The debate sparked by the author Alasdair Gray's recent comments about ''settlers and colonists'' caught fire because culture goes to the heart of how Scotland defines and perceives itself.
That debates needs to be framed in the context of a number of important principles.
The first of these is that jobs in the cultural sphere – indeed in every sphere – should be awarded to the best candidate, irrespective of race, nationality, religion or sex.
The idea that there should be a quota system, a nationality test or positive discrimination in favour of Scots is abhorrent.
The second is that Scotland is and should remain a country that welcomes those who decide to make their home here, no matter where they were born.
Alasdair Gray, of course, is not a racist. That much is clear from the controversial essay that sparked the controversy. We may regret some of the language he chose to use, but there is no evidence that he believes a persona's ability is influenced by his or her birthplace or racial profile. Indeed, he makes clear that he believes many of those from outside our borders who now live in Scotland have made serious contributions to the wellbeing of the nation.
There is a seasonal tale that casts valuable light on this issue. Asked about their real nationality, a Scot who happened to be born in England responded that Jesus Christ was born in a stable but that did not make him a cow.
The questions posed by Gray and in this issue of the Sunday Herald by James Kelman are particularly difficult to explore within the world of the arts.
Art, or course, should respect no boundaries, be they national or ideological. Art by its nature is free. Although it may be rooted in a place, it transcends geography and speaks instead to a shared human experience.
Nevertheless, there is a train of thought in Scotland that believes Gray and Kelman have a point and that, in the run-up to a referendum that will throw many issues of national identity into the spotlight, that point needs to be addressed.
The question arising from the current debate can be boiled down to this: is Scotland's cultural life being stunted because, at the present time, so many of its cultural institutions are run by people who were not born here?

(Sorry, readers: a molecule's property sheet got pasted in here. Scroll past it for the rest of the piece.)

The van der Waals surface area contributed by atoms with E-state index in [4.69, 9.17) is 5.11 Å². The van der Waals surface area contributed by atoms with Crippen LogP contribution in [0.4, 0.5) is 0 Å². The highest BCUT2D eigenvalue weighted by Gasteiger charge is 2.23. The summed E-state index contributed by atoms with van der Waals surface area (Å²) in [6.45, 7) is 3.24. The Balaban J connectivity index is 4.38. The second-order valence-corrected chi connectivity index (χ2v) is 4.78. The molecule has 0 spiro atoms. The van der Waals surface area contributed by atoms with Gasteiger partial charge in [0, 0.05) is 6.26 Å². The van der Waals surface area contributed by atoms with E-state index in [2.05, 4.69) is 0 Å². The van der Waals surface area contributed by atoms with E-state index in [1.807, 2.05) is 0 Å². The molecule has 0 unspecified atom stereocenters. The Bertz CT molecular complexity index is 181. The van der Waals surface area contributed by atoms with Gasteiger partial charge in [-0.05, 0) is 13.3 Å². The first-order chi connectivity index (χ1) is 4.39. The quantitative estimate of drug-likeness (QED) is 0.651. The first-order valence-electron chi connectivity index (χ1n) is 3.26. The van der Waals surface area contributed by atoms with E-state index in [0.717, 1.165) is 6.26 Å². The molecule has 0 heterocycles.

That case is at best unproven. The National Theatre of Scotland, for instance, has produced one unarguable classic in Black Watch, a work that could only have been produced in Scotland although it deals with universal issues such as war, tradition, masculinity and community.
It is true that Creative Scotland recently became unstuck, its chief toppled by an artists' revolt. That conflict could certainly be put down to a clash of cultures, but not one of national cultures. It is now generally accepted that Creative Scotland's perceived fondness for business language and concepts was at odds with the prevailing culture of the artistic community.
Kelman's argument moves to more ambiguous territory when he suggests that some of Scotland's works of art are perceived as being culturally inferior. This is an attitude held by many Scots themselves.
Indeed, it should be pointed out, as Gray himself did in his essay, that those in charge of Scottish cultural institutions were appointed by Scots. There are a number of possible explanations for that.
One is that the Scottish candidates were simply not up to the job. Another is that those Scots capable of working at that level are already doing so elsewhere. Yet another could be the suspicion that the interviewing panels might suffer from an inferiority complex that judges Scots who have not established a reputation outside the country as being somehow less talented than those who swim in larger waters.
So where should the debate go from here? Most certainly not to a pro-Scottish quota system or to a suspicion of those from outside Scotland who currently work here.
But there is a case for fostering pride in the achievements of our artists and for creating a climate where new world-class works of art can be created and celebrated.
This will not be the last such debate as the referendum comes ever closer. There will be more discussions about national identity with the potential to move into dangerous territory. It is important that the language used in these debates is restrained and that the principles of tolerance and acceptance are underlined rather than undermined.